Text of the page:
Derek Brinster, MD, the director of aortic surgery at Northwell Health, sat with MD Magazine to discuss what he's keeping an eye on in thoracic surgery, and how his department plans to adapt to the new innovations in surgery to improve their patients' outcomes.
Derek Brinster, MD, director of aortic surgery at Northwell Health:
I think some of the most exciting avenues to improving patient outcomes in cardiothoracic surgery is the adaptation of innovation. Innovation has always been at the forefront of cardiac surgery from the first initial use of the cardiopulmonary bypass circuit, and now we're turning to a new era. Some say that this is the adolescence of cardiac surgery and the fact that we went through the cardiopulmonary bypass machine and coronary bypass grafting, which were standard tools and techniques of cardiac surgery. But, over the last 10 years or so, we're seeing advances in our entire scope of our field, from preoperative imaging that allows us to better see exactly what we're going to encounter in the surgical field, to the adaptation of percutaneous avenues (meaning that we're not making an incision in the skin anymore), to treating some of the most severe heart problems, to our adaptation of using them as a hybrid approach, where we use some of those percutaneous technologies and open surgeries and even where we go to minimally invasive surgery as well.
Some of the things that we're keeping an eye on are what's called our fusion imaging where we can actually in real time see a display of the patient's body as we intervene on it. So it's an adaptation of the radiological imaging that we're used to seeing before surgery. We're seeing it in our surgical operating room theater at the time of surgery and allowing that to guide us into making the correct movements during our surgery. Some of the other avenues are our thoracic stent grafting techniques, where we're not just simply treating aneurysm disease with a simple stent craft, but we're now having multiple branch devices able to be utilized both in the abdomen and also in the neck vessels as well, where we can treat aortic aneurysm disease. As well as percutaneous valves that were already being put in for the aortic position, the aortic valve position.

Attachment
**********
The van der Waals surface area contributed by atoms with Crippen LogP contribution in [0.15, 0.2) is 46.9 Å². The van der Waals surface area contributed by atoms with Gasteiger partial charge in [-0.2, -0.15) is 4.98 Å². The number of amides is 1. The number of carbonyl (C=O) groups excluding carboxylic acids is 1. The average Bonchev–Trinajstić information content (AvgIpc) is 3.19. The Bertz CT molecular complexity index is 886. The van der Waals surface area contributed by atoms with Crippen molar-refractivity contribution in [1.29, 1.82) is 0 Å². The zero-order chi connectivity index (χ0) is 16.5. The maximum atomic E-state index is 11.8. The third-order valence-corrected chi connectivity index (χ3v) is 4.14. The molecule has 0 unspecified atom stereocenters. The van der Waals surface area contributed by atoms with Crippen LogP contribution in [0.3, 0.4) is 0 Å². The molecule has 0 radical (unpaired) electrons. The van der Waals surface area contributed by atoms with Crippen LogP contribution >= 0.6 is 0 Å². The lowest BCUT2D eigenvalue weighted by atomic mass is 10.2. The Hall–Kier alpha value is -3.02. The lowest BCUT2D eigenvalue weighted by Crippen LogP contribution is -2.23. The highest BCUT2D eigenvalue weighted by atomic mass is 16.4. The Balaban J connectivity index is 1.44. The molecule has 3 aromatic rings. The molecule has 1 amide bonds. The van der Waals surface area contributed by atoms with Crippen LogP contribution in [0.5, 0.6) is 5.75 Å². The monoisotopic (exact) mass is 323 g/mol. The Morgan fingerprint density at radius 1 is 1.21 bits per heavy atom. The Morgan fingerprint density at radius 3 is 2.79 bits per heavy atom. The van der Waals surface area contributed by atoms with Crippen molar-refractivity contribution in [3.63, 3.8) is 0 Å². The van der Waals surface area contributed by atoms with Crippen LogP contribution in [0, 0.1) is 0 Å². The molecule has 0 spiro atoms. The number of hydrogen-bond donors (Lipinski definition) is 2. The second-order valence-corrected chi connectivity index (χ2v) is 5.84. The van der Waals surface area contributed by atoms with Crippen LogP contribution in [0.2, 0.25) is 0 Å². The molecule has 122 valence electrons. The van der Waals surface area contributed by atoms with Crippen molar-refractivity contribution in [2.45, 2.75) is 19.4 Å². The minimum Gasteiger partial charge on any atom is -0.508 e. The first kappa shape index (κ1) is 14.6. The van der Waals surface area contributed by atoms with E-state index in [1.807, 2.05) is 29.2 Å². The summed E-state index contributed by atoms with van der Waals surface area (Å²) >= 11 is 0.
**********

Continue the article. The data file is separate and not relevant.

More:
We're starting to adopt technologies for the mitral valve position both in a mitral valve clips as well as full mitral valve replacements using a wire and a catheter. And those, combined with our standard minimally invasive approaches where we used to just replace a single valve through a tiny incision, we're now doing much bigger surgeries through tiny incisions including full aortic reconstructions at the base of the heart, at the head vessels, etc. This allows the patient to recover and a much more expeditious manner faster recovery faster return to work faster recovery to activities of daily living so I think it's a combination of our imaging the technological advances in both the vows the stent grafts that are at our fingertips and also that apt Asian of smaller incisions and our whole goal as physicians is to provide a better outcome to our patients and these are the driving forces that allow us, cardiac surgeons, to say what is the best for our patients and we have a handle on all of this to provide those best outcomes to them.
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